I found this great block, via Pinterest. I had no idea how to make it. However, after consulting the incredible wealth of knowledge that is Southern Cross Quilters, I had a pretty good idea how to make this version of the Dreseden Plate. It is a variation of the One Seam Flying Geese technique.
This tutorial assumes that you know how to make a Dresden Plate block. I've never made one before this tutorial. I used the Easy Dresden Tool by Darlene Zimmerman for this block. I was super easy to use.
The trick to this block is inserting an isoceles triangle into the seam between two wedges of the block. I basically used trial and error to get the right height for the triangle. The base of the triangle needs to be twice the width of the base of the Dresden Wedge (the skinny end). My Dresden wedges were 1", therefore, the base of my triangle was 2".
Working out the height is a bit more "artistic". What I did was sew a few trial runs. My opinion is that the sides of the triangle should be the same length as the side of the Dresden wedge. However, to get a piece that sews and sits well, a clipped the top of the triangle off. Sooo, in order to do that when drafting the triangle insert, I would recommend the following steps.
1. Base is twice the width of the base of the bottom edge of the wedge.
2. Measure the length of the side of the wedge. This is the vertical height of the triangle.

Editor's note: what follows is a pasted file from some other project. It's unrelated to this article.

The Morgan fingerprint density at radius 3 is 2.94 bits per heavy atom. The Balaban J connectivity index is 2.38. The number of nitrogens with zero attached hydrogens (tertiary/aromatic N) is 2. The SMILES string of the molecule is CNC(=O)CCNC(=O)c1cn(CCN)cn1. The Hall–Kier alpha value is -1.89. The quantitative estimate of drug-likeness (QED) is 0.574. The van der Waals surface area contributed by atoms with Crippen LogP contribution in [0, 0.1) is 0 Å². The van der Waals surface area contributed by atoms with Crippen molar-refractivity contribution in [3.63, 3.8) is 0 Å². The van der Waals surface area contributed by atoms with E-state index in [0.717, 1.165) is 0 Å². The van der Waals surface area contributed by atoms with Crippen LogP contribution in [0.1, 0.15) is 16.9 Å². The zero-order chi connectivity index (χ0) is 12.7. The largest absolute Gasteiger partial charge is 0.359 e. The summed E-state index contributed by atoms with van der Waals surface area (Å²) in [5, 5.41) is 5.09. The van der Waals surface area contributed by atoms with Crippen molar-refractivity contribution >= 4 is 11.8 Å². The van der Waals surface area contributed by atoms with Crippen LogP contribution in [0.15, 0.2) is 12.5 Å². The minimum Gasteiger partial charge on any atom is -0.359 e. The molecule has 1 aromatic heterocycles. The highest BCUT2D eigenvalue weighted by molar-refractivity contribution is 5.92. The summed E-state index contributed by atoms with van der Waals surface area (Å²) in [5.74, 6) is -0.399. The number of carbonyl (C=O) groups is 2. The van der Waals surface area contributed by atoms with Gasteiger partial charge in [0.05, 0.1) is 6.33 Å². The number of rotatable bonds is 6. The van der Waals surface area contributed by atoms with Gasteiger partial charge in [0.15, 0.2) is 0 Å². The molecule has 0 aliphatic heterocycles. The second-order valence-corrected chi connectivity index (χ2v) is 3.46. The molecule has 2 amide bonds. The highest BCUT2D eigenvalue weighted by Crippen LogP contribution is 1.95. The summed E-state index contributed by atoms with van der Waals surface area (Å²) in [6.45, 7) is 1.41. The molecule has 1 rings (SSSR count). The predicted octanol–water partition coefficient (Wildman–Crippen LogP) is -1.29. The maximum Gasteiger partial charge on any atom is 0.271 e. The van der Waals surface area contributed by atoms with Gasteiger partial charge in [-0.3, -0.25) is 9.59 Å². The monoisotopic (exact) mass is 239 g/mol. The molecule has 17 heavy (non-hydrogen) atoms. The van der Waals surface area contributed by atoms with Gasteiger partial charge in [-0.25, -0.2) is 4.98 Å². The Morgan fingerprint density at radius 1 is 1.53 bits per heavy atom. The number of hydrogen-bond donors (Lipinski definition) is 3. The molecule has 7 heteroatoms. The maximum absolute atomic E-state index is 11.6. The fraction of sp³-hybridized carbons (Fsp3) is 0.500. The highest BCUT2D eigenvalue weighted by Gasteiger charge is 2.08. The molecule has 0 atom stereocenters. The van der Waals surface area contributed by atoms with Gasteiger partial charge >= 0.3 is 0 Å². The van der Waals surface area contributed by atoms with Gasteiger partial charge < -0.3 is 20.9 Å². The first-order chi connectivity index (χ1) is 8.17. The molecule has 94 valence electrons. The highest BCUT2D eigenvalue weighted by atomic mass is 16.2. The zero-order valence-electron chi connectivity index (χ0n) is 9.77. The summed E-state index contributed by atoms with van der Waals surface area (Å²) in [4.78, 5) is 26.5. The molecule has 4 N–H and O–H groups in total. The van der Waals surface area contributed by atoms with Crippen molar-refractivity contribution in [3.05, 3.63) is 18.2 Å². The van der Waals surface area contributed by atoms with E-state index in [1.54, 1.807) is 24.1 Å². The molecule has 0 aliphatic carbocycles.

3. Add 1/2" to this measurement.
4. Use these measurements to draw your triangle.
5. Then clip 1/4" off the top of the triangle.
You should end up with something that looks like the shape below. Then fold wrong sides together (if using print fabric) and finger press the vertical height.
Place the folded triangle along the outside seam of the Dreseden Wedge and then place another wedge over the top. All the raw edges should be together. The triangle should be the same height as the outside edge of the wedge (or pretty close).
This is what the triangle looks like sewn into the seam between the two wedges.
Finger press the seam open. I used a crochet hook pushed up inside the triangle to help me flatten it. Normally, Dresden Plate tutorials say to press the seams all in one direction, but because of the bulk of four layers of fabric in this technique, I think it's better to press the seam open. The pressed open seam will be protected by the triangle insert once it's pressed.
Turn the section over and press.
That is basically it. I did them in pairs, then in fours etc until the plate was complete. Below is an image of the back of the plate once it's all sewn together.
Add your middle circle. Completed block.
I'd like to thank Jeannie, Fran, Jodie, Jan, Jo and Judy for the help they gave me in working out how to do this. Please let me know if there is anything which is unclear or confusing in the tutorial!!
YES, please feel free to Pin on Pinterest. Sorry, can't get the auto-pin button to work!!
EDIT: If you don't have the dresden template, visit this Quilts By Design tutorial for instructions on how to make your own template.
EDIT: New video tutorial supplement now available - video on how to insert spike between wedges.